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What is OCDOCD SubtypesWhat is my sexuality? A therapist’s advice on trying to figure it out

What is my sexuality? A therapist’s advice on trying to figure it out

8 min read
Melanie Dideriksen, LPC, CAADC

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If you find yourself experiencing doubts or uncertainty about your sexuality, you might feel very alone. But to tell you the truth, this is not an uncommon predicament. While it’s understandable if you want to be “sure” about your sexuality and sexual identity, it’s quite normal to be unsure, to go through changes with your sexuality over time, and to question what you once believed was true about yourself. 

That said, as a therapist, I’ve worked with plenty of patients who feel deep distress over doubts about their sexuality. Instead of feeling empowered to explore their sexuality with a blank slate, they are filled with dread when thoughts of sexual identity arise. Sometimes, doubts about one’s sexuality turn into a repeating loop of thoughts like these:

Although no one can define your sexuality for you, we can help you understand some of the reasons that you might be grappling with your sexuality, as well as how to get help and learn to accept uncertainty about your identity.

How sexuality is defined

Sexuality is defined in many ways and using many terms. It can refer to one’s ability to feel and experience sexual feelings, or one’s identity in relationship to the gender or genders they are attracted to. Sexual orientations can include heterosexual or “straight,” lesbian, gay, bisexual, queer, asexual, and many others. Since sexuality is made up of so many different components, our understanding of our own sexuality is ever-changing, and it’s normal to question your sexuality well into adulthood. 

When should you “know” your sexuality for sure?

There’s a lot of conflicting information about when someone typically feels that they know what their sexuality is, and that’s because there are no set rules on when you “should” know. Some statistics show that 1% of 9 year olds identify as LGBTQ+ and that 48% of college students knew their sexual orientation by the time they were in highschool. However, there is no definitive time by which people know. What’s more, there are so many factors that can play a role in a person’s understanding of their sexuality, and whether they choose to come out with their sexual orientation at all. Sexuality is the subject of political debates, family feuds, church sermons—and, sadly, often the reason behind bullying and self-harm. As a result, many people feel unsure about how they identify, or they become overwhelmed by the many ways to explain their sexuality.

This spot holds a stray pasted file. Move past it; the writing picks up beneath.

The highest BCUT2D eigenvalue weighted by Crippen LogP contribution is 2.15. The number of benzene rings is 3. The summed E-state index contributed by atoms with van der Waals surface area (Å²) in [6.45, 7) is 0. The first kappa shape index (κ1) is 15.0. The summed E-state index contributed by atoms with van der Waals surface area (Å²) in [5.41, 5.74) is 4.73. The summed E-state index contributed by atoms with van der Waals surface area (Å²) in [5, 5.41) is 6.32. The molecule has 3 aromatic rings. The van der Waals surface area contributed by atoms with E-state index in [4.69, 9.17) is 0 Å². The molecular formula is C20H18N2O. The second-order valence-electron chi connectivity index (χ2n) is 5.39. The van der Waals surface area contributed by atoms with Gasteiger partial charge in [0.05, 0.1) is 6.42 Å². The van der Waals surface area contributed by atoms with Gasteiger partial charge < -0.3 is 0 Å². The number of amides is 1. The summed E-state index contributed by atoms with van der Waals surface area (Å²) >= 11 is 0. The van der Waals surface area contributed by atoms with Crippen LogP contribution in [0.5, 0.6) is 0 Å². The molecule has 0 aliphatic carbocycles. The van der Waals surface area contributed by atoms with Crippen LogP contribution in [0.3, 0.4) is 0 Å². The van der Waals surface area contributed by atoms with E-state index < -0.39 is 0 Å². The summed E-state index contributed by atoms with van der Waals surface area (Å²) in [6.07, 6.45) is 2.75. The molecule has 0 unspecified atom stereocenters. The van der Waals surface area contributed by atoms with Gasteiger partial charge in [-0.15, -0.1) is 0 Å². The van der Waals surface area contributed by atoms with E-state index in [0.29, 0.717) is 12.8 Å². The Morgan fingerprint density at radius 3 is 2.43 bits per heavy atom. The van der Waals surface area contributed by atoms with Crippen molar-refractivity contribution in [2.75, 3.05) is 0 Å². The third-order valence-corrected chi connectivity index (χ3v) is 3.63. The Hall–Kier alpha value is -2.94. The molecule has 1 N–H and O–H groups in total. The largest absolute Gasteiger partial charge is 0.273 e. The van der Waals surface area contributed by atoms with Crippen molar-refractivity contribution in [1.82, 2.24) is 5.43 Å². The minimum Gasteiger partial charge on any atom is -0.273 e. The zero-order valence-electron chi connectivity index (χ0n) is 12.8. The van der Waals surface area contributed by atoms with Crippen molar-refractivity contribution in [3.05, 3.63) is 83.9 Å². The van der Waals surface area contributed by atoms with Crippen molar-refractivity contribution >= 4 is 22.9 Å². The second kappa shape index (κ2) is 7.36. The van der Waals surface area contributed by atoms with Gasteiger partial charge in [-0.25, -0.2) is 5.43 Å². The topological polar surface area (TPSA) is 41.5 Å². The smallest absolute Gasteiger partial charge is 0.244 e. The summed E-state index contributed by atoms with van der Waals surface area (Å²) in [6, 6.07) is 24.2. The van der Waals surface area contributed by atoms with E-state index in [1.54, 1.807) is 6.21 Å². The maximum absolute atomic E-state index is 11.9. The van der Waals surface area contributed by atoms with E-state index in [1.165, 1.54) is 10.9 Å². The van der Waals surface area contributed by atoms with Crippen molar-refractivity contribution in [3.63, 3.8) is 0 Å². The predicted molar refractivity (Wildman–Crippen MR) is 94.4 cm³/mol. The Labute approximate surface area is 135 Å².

When struggling to figure out your sexuality affects your mental health

There’s no denying that we live in a society where you can still encounter expectations of what is “normal” or “acceptable” in terms of sexuality. It’s no wonder that your mental health can take a hit in the process of exploring your sexuality. 

If you’re struggling, it may be time to talk to a professional. Knowing that your struggle is real, normal, and a part of figuring out who you are is important. A trained mental health therapist can help you in dealing with issues like depression and anxiety that may arise. There are also LGBTQ+ alliances and support communities including Alliance for LGBTQ Youth, NAMI, and the American Counseling Association.

A misunderstood mental health condition: Sexual Orientation OCD (SO-OCD) 

If obsessive thoughts about your sexuality are plaguing you, that’s one thing. But what happens when these doubts consume your life?

For example, some people avoid the gym where they’ve previously noticed attractive people and experienced intrusive thoughts or doubts about their sexual orientation. Others may compulsively watch porn as a way of confirming or disproving their doubts about their sexuality, or compulsively date in order to prove to themselves that their sexual orientation is accurate. These are examples of compulsions: repetitive physical or mental acts that a person feels compelled to engage in to relieve the distress they feel about not knowing their sexuality and try to achieve certainty about it. 

Whatever the compulsion (and this was certainly not an exhaustive list of examples), it’s easy to see how this can take a real toll on someone’s mental health. But what’s at the root of it?

In some cases, the issue can be linked to something called sexual orientation OCD (SO-OCD), a subtype of obsessive-compulsive disorder. People with SO-OCD experience intrusive thoughts, images, sensations, or urges related to their sexuality, most often triggering doubt or uncertainty. Someone with SO-OCD may experience fears around being perceived as having a certain sexual orientation, such as gay, bi, or straight. They might wonder if they have a sexual orientation other than the one they always thought, or fear they are in denial about their “true” sexual orientation. Or, they might fear that their sexual orientation could abruptly change (e.g., “turn” gay, straight, or asexual) and worry about what this change will mean for their life.

Talk therapy doesn’t work for OCD. This does.